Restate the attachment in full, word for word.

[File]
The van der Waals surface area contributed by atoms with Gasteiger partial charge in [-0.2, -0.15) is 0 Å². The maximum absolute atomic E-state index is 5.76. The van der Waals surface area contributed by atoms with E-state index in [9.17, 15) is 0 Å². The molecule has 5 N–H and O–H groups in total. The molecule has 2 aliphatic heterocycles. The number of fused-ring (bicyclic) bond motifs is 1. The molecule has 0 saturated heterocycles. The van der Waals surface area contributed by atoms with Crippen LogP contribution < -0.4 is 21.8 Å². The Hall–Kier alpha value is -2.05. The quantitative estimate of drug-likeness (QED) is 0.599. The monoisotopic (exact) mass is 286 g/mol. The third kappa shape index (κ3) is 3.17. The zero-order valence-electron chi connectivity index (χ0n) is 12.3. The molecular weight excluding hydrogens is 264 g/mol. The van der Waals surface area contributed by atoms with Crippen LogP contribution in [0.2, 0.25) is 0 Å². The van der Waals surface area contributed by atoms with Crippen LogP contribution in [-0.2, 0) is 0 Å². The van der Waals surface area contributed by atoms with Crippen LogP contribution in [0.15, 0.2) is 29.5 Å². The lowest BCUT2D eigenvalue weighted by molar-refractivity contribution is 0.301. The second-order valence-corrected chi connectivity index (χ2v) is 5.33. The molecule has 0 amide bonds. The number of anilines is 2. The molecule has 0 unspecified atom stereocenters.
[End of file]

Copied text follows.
The van der Waals surface area contributed by atoms with Gasteiger partial charge in [-0.2, -0.15) is 0 Å². The maximum absolute atomic E-state index is 5.76. The van der Waals surface area contributed by atoms with E-state index in [9.17, 15) is 0 Å². The molecule has 5 N–H and O–H groups in total. The molecule has 2 aliphatic heterocycles. The number of fused-ring (bicyclic) bond motifs is 1. The molecule has 0 saturated heterocycles. The van der Waals surface area contributed by atoms with Crippen LogP contribution < -0.4 is 21.8 Å². The Hall–Kier alpha value is -2.05. The quantitative estimate of drug-likeness (QED) is 0.599. The monoisotopic (exact) mass is 286 g/mol. The third kappa shape index (κ3) is 3.17. The zero-order valence-electron chi connectivity index (χ0n) is 12.3. The molecular weight excluding hydrogens is 264 g/mol. The van der Waals surface area contributed by atoms with Crippen LogP contribution in [0.2, 0.25) is 0 Å². The van der Waals surface area contributed by atoms with Crippen LogP contribution in [-0.2, 0) is 0 Å². The van der Waals surface area contributed by atoms with Crippen LogP contribution in [0.15, 0.2) is 29.5 Å². The lowest BCUT2D eigenvalue weighted by molar-refractivity contribution is 0.301. The second-order valence-corrected chi connectivity index (χ2v) is 5.33. The molecule has 0 amide bonds. The number of anilines is 2. The molecule has 0 unspecified atom stereocenters.